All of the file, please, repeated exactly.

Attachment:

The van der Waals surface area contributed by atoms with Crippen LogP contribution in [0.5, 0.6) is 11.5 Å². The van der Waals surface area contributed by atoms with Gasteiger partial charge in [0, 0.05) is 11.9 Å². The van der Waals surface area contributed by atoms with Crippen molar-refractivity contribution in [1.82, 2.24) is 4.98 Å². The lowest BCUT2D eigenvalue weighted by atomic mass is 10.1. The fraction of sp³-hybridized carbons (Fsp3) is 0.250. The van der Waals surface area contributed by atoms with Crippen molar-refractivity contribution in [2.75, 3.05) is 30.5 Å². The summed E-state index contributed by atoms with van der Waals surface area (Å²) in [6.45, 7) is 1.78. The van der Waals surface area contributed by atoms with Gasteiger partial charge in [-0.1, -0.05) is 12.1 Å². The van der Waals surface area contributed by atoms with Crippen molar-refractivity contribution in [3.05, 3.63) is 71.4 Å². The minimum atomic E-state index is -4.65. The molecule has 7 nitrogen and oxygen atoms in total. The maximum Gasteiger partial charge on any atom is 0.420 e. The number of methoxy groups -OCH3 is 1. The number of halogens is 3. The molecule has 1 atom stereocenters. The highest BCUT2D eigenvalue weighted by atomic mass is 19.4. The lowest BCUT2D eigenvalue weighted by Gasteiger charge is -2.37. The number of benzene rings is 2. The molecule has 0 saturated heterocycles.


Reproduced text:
The van der Waals surface area contributed by atoms with Crippen LogP contribution in [0.5, 0.6) is 11.5 Å². The van der Waals surface area contributed by atoms with Gasteiger partial charge in [0, 0.05) is 11.9 Å². The van der Waals surface area contributed by atoms with Crippen molar-refractivity contribution in [1.82, 2.24) is 4.98 Å². The lowest BCUT2D eigenvalue weighted by atomic mass is 10.1. The fraction of sp³-hybridized carbons (Fsp3) is 0.250. The van der Waals surface area contributed by atoms with Crippen molar-refractivity contribution in [2.75, 3.05) is 30.5 Å². The summed E-state index contributed by atoms with van der Waals surface area (Å²) in [6.45, 7) is 1.78. The van der Waals surface area contributed by atoms with Gasteiger partial charge in [-0.1, -0.05) is 12.1 Å². The van der Waals surface area contributed by atoms with Crippen molar-refractivity contribution in [3.05, 3.63) is 71.4 Å². The minimum atomic E-state index is -4.65. The molecule has 7 nitrogen and oxygen atoms in total. The maximum Gasteiger partial charge on any atom is 0.420 e. The number of methoxy groups -OCH3 is 1. The number of halogens is 3. The molecule has 1 atom stereocenters. The highest BCUT2D eigenvalue weighted by atomic mass is 19.4. The lowest BCUT2D eigenvalue weighted by Gasteiger charge is -2.37. The number of benzene rings is 2. The molecule has 0 saturated heterocycles.